Google's Self-Driving Car Project Is Now Fully In Gear
May 28, 2014

Google’s Self-Driving Cars Project Now Fully In Gear

Peter Suciu for - Your Universe Online

On Tuesday Google announced that its self-driving vehicle project is fully in gear. The project, which was announced back in 2010, has worked toward the goal of providing a vehicle that could shoulder the burden of driving.

"Just imagine: You can take a trip downtown at lunchtime without a 20-minute buffer to find parking. Seniors can keep their freedom even if they can’t keep their car keys. And drunk and distracted driving? History," Chris Urmson, director of the Self-Driving Car Project at Google, wrote in a Google blog.

Google's announcement, of course, follows last week's news that California's Department of Motor Vehicles approved regulation effective this coming September that would allow automobile manufacturers that have secured the proper permits to test driverless cars on public roads.

"We're now exploring what fully self-driving vehicles would look like by building some prototypes; they'll be designed to operate safely and autonomously without requiring human intervention," added Urmson. "They won't have a steering wheel, accelerator pedal, or brake pedal… because they don't need them. Our software and sensors do all the work. The vehicles will be very basic—we want to learn from them and adapt them as quickly as possible—but they will take you where you want to go at the push of a button. And that's an important step toward improving road safety and transforming mobility for millions of people."

Urmson is a former Carnegie Mellon University roboticist and now he directs the car project at Google.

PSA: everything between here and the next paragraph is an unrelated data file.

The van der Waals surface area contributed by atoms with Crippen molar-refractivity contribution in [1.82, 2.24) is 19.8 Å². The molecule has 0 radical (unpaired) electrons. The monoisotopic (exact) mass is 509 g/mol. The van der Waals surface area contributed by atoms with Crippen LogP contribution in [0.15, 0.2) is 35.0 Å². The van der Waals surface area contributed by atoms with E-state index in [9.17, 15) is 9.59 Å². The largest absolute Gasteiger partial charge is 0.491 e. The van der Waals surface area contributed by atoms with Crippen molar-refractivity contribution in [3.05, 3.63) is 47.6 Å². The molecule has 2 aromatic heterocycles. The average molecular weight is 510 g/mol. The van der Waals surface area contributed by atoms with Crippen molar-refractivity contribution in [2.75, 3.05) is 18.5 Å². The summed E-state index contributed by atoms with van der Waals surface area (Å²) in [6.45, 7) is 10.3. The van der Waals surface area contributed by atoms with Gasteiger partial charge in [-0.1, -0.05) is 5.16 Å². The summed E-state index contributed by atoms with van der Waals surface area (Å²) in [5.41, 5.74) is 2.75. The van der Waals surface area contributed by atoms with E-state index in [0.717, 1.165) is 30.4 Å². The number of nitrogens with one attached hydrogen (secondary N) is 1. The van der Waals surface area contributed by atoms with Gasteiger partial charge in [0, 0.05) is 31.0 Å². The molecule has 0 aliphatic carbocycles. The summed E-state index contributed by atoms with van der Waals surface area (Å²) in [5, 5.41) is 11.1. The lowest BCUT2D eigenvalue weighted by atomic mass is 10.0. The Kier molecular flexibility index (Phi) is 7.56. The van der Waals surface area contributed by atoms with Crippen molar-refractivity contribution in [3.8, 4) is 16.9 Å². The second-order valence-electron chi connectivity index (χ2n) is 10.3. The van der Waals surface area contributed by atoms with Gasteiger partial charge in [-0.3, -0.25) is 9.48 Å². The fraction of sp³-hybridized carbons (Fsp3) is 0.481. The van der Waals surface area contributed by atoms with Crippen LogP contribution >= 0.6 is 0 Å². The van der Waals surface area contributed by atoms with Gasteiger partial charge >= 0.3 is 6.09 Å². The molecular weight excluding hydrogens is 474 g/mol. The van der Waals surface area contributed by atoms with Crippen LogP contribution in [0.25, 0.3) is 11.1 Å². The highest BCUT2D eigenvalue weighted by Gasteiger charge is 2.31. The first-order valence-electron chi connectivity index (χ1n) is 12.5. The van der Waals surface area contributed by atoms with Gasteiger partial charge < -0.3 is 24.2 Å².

The fact that these cars won't have a steering wheel, accelerator or brake pedal does bring up the question whether the cars would be truly street legal in California, which has deemed that test vehicles have a test-driver – an authorized person with the proper class of license who could also take physical control of the car at any time.

However Google did not actually announce that its vehicles would be tested on public streets. In fact, it would seem that this would not be the case for a number of reasons.

While the cars will have sensors that remove blind spots, and can further detect objects out to a distance of more than two football fields in all directions, the first batch of test vehicles will have the speed capped at 25 mph. The New York Times also reported that "the front of the car will be made from a foamlike material in case the computer fails and it hits a pedestrian."

The combined speed cap and soft material are both there because crashes are unavoidable in the real world and probably likely in test scenarios. Google has even acknowledged this fact.

"We imagine at some point there will be an accident with one of these vehicles, so we've designed the front end to be soft," Ron Medford, director of safety for the Google project and former US Department of Transportation administrator in charge of vehicle safety research and regulations, told Recode.

Moreover there will be room for test subjects to take a ride, but Google has expressed that these first 100 vehicles – which will be rolling out later this summer – are designed for learning, not luxury. As such the cars are "light on creature comforts."

Despite the fact that these might not fit with the newly mandated rules from the California DMW, Google announced that if all goes well in controlled testing, it would like to run a small pilot program in California in the next couple of years.


Image 2 (below): An artistic rendering of Google's self-driving vehicle. Credit: Google Self-Driving Car Project


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